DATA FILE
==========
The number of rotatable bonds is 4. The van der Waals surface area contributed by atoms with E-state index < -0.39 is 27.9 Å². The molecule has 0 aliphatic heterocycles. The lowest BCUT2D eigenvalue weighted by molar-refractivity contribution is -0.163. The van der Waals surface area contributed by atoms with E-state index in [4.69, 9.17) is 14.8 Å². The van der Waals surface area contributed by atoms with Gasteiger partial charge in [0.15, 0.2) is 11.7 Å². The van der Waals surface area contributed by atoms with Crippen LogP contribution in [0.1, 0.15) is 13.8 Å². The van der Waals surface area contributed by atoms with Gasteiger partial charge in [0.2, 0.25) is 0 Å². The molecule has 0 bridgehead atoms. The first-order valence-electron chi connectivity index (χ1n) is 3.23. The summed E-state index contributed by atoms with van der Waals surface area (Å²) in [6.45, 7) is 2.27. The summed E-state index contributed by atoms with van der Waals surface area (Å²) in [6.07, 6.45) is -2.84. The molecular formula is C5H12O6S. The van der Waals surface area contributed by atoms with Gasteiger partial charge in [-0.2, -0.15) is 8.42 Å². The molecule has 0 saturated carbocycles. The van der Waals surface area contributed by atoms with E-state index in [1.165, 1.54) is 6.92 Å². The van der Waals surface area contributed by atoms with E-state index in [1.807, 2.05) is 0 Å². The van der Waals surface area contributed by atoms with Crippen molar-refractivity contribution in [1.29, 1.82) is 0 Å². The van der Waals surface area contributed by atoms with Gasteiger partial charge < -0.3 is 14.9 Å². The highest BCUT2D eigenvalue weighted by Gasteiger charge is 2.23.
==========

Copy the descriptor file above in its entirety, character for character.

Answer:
The number of rotatable bonds is 4. The van der Waals surface area contributed by atoms with E-state index < -0.39 is 27.9 Å². The molecule has 0 aliphatic heterocycles. The lowest BCUT2D eigenvalue weighted by molar-refractivity contribution is -0.163. The van der Waals surface area contributed by atoms with E-state index in [4.69, 9.17) is 14.8 Å². The van der Waals surface area contributed by atoms with Gasteiger partial charge in [0.15, 0.2) is 11.7 Å². The van der Waals surface area contributed by atoms with Crippen LogP contribution in [0.1, 0.15) is 13.8 Å². The van der Waals surface area contributed by atoms with Gasteiger partial charge in [0.2, 0.25) is 0 Å². The molecule has 0 bridgehead atoms. The first-order valence-electron chi connectivity index (χ1n) is 3.23. The summed E-state index contributed by atoms with van der Waals surface area (Å²) in [6.45, 7) is 2.27. The summed E-state index contributed by atoms with van der Waals surface area (Å²) in [6.07, 6.45) is -2.84. The molecular formula is C5H12O6S. The van der Waals surface area contributed by atoms with Gasteiger partial charge in [-0.2, -0.15) is 8.42 Å². The molecule has 0 saturated carbocycles. The van der Waals surface area contributed by atoms with E-state index in [1.165, 1.54) is 6.92 Å². The van der Waals surface area contributed by atoms with E-state index in [1.807, 2.05) is 0 Å². The van der Waals surface area contributed by atoms with Crippen molar-refractivity contribution in [1.29, 1.82) is 0 Å². The van der Waals surface area contributed by atoms with Gasteiger partial charge < -0.3 is 14.9 Å². The highest BCUT2D eigenvalue weighted by Gasteiger charge is 2.23.